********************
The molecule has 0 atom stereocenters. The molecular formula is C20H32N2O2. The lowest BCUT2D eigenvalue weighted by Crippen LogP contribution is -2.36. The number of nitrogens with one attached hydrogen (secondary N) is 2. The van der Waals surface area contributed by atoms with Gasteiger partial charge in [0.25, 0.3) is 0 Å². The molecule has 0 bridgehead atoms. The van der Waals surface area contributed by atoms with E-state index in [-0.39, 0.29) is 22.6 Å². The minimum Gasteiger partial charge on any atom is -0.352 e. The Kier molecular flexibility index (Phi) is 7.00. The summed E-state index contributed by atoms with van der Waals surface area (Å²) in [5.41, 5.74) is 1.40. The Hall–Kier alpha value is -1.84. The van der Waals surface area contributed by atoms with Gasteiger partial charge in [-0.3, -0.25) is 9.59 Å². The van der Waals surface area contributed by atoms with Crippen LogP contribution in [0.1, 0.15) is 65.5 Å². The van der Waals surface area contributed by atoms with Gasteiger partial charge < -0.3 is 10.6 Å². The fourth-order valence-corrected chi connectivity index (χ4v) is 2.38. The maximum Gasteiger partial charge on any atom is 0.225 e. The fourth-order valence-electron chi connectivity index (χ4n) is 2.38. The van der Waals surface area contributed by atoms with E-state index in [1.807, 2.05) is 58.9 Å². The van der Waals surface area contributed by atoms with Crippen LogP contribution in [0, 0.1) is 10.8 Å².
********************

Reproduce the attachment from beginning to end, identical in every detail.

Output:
The molecule has 0 atom stereocenters. The molecular formula is C20H32N2O2. The lowest BCUT2D eigenvalue weighted by Crippen LogP contribution is -2.36. The number of nitrogens with one attached hydrogen (secondary N) is 2. The van der Waals surface area contributed by atoms with Gasteiger partial charge in [0.25, 0.3) is 0 Å². The molecule has 0 bridgehead atoms. The van der Waals surface area contributed by atoms with E-state index in [-0.39, 0.29) is 22.6 Å². The minimum Gasteiger partial charge on any atom is -0.352 e. The Kier molecular flexibility index (Phi) is 7.00. The summed E-state index contributed by atoms with van der Waals surface area (Å²) in [5.41, 5.74) is 1.40. The Hall–Kier alpha value is -1.84. The van der Waals surface area contributed by atoms with Gasteiger partial charge in [-0.3, -0.25) is 9.59 Å². The van der Waals surface area contributed by atoms with Crippen LogP contribution in [0.1, 0.15) is 65.5 Å². The van der Waals surface area contributed by atoms with Gasteiger partial charge < -0.3 is 10.6 Å². The fourth-order valence-corrected chi connectivity index (χ4v) is 2.38. The maximum Gasteiger partial charge on any atom is 0.225 e. The fourth-order valence-electron chi connectivity index (χ4n) is 2.38. The van der Waals surface area contributed by atoms with E-state index in [1.807, 2.05) is 58.9 Å². The van der Waals surface area contributed by atoms with Crippen LogP contribution in [0, 0.1) is 10.8 Å².